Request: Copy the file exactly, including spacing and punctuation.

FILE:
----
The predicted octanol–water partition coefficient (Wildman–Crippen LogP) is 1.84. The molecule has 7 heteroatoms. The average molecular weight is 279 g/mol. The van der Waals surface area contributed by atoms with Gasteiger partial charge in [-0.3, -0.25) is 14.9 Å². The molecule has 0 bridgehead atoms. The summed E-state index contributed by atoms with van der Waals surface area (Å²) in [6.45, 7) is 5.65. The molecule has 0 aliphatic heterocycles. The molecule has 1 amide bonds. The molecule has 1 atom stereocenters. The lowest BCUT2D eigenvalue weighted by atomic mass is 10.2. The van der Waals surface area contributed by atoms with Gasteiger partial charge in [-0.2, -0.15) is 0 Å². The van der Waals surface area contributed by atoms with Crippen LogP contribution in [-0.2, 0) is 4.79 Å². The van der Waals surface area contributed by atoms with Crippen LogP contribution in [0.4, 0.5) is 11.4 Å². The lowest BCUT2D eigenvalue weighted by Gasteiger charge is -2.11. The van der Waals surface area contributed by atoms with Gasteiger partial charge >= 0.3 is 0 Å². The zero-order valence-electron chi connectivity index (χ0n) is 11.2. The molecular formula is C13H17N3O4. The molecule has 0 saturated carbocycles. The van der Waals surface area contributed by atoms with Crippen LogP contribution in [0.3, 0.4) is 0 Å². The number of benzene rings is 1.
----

The predicted octanol–water partition coefficient (Wildman–Crippen LogP) is 1.84. The molecule has 7 heteroatoms. The average molecular weight is 279 g/mol. The van der Waals surface area contributed by atoms with Gasteiger partial charge in [-0.3, -0.25) is 14.9 Å². The molecule has 0 bridgehead atoms. The summed E-state index contributed by atoms with van der Waals surface area (Å²) in [6.45, 7) is 5.65. The molecule has 0 aliphatic heterocycles. The molecule has 1 amide bonds. The molecule has 1 atom stereocenters. The lowest BCUT2D eigenvalue weighted by atomic mass is 10.2. The van der Waals surface area contributed by atoms with Gasteiger partial charge in [-0.2, -0.15) is 0 Å². The van der Waals surface area contributed by atoms with Crippen LogP contribution in [-0.2, 0) is 4.79 Å². The van der Waals surface area contributed by atoms with Crippen LogP contribution in [0.4, 0.5) is 11.4 Å². The lowest BCUT2D eigenvalue weighted by Gasteiger charge is -2.11. The van der Waals surface area contributed by atoms with Gasteiger partial charge >= 0.3 is 0 Å². The zero-order valence-electron chi connectivity index (χ0n) is 11.2. The molecular formula is C13H17N3O4. The molecule has 0 saturated carbocycles. The van der Waals surface area contributed by atoms with Crippen LogP contribution in [0.3, 0.4) is 0 Å². The number of benzene rings is 1.